ZIMBABWE, in pursuit of national interest, will not be bulldozed by so-called developed nations which hypocritically preach about human rights when they trample on same in their backyards and also pursue narrow development goals that do not benefit the world at large, President Mnangagwa said.
Speaking after briefing the country’s ambassador designates to Mozambique Cde Victor Matemadanda and the United Nations (UN) Ambassador Albert Chimbindi at the State House, the President said in terms of international peace and security, Zimbabwe will be guided first by national interests, secondly the SADC position and thirdly that of the African Union (AU).
“He (Ambassador Chimbindi) is going to New York at the United Nations and I briefed him that there are three pillars that are critically important at the United Nations. The first pillar is that of peace and security that occupies most of the work at the United Nations. The world is divided on the issue of peace and security,” he said.
Divisions on the peace and security in the global village, the President added, are clear with certain nations coming together on different matters. “As far as Zimbabwe is concerned, on matters of peace and security, my Ambassador must look at the national interests of the Republic of Zimbabwe, secondly the position on that particular issue taken by SADC and thirdly, the position taken by AU (African Union). Those are the guiding principles to the pillar of security and peace at the United Nations.
Apart from the critical pillar of peace and security, the other important mainstay of the country’s foreign policy relates to the development of nations, which however has seen some nations such as the so-called G7 fragmenting the world according to economies and also trying to unilaterally influence the direction that the world should take.
“The world is divided into various groups, the big boys have their club, there is no criteria of choosing, but they choose themselves.
“The first group of big boys is the G7 who say they have the seven biggest economies in the world, whether that is true or not but that is what they say. They meet as a group of seven, they determine what development thrust the world must follow and what influence they must-have in the development of the entire world.
“Then beyond the G7, there is the G20, the G7 will now expand and look at other nations or economies which they feel are coming up and should not be allowed to be free, so they harness and expand the Group of 7 into a group of 20,” the President said.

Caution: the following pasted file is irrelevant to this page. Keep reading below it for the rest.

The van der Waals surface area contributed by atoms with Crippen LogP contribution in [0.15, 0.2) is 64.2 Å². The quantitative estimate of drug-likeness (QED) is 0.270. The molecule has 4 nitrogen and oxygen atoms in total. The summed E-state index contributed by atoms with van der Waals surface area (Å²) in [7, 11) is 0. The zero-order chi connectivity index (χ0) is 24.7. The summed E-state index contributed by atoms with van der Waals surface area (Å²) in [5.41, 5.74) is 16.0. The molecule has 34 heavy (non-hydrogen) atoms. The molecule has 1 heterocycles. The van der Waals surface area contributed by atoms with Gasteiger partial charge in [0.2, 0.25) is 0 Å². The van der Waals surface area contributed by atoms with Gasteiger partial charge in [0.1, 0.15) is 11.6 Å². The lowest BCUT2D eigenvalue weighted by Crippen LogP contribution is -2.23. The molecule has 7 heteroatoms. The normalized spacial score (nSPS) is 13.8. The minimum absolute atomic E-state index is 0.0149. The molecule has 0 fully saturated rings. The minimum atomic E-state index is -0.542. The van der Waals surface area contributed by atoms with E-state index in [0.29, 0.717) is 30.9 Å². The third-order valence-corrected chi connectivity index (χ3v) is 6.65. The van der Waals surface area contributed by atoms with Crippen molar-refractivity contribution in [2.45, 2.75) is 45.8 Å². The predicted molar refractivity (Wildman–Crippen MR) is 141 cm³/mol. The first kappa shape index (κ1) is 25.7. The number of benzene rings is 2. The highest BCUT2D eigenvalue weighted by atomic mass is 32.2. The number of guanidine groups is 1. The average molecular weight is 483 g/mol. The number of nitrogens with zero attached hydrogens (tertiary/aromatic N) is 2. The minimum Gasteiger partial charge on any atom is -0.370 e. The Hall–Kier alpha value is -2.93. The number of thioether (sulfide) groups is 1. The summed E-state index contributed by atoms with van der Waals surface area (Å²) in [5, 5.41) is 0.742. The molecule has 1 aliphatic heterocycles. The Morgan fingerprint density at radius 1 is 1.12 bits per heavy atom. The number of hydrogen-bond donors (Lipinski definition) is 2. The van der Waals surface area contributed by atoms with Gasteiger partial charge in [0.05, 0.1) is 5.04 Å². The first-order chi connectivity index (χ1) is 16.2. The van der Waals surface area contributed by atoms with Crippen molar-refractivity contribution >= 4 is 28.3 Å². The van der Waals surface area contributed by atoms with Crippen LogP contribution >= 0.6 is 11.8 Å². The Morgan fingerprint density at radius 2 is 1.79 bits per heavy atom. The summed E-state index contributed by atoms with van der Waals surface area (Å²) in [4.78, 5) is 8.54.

The G7 countries are Canada, France, Germany, Italy, Japan, the United Kingdom, and the United States and between them, they have often sought to impose their views especially on the global south.
Although the majority of world nations came together under the Non-Aligned-Movement, with more than 70 nations part of the group, over time the movement has waned, leaving some nations to abuse their power through sanctioning disagreeable nations such as Zimbabwe.
“As far as Zimbabwe is concerned, under the current economic environment we are living in, over two decades of sanctions imposed by these big boys Zimbabwe is surviving on the basis of three issues; attending to our own domestic resources to survive, secondly the support we receive in our own region as SADC, both at the economic and political level, and thirdly under the auspices of the AU.
“Beyond that, we have other countries at the United Nations that have not imposed sanctions on Zimbabwe so we continue to relate to them.
‘‘So on matters of development my Ambassador should not think that the G7 will ever think about promoting Zimbabwe. He must realise that our survival is on the basis of our own resources, support in SADC, support by AU and bilateral relations with other countries,” he said.
On the issue of human rights, the President said the Western world has a holier than thou attitude that seeks to conceal their own abuses.
“I told my ambassador that one tool which the big boys use is the issue of human rights. They ignore human rights violations in their own backgrounds, in their own countries, in their own jurisdictions, but go around talking about human rights violations in developing countries when there are worse human rights violations in the jurisdictions of these powers.”
The President said the appreciation for human rights is so clear in Zimbabwe, which waged a protracted liberation struggle to bring majority rule and ensure human rights flourish.
“We suffered under human rights violation of oppression for decades and we had to go to war to bring democracy, so we cherish it. No one can lecture us about democracy so he must be aware, he must be aware that as SADC we stand together on issues of that nature and the AU. He mustn’t be bulldozed by the big boys because they have worse human rights violations in their jurisdictions.”
On the deployment of Cde Matemadanda to the Republic of Mozambique, President Mnangagwa said the two nations are sister republics that will stand shoulder to shoulder against any adversity.
“We are brothers and sisters, our independence came on the basis of the sanctuary which we received from Mozambique. An attack on Mozambique is an attack on us.
“However, because of two decades of sanctions our capacity to assist Mozambique in the fight against aggression is now limited as a result of the two decades of sanctions.
“But he must assure our brothers and sisters in Mozambique that Zimbabwe stands solidly with Mozambique on the challenges they are facing,” the President said.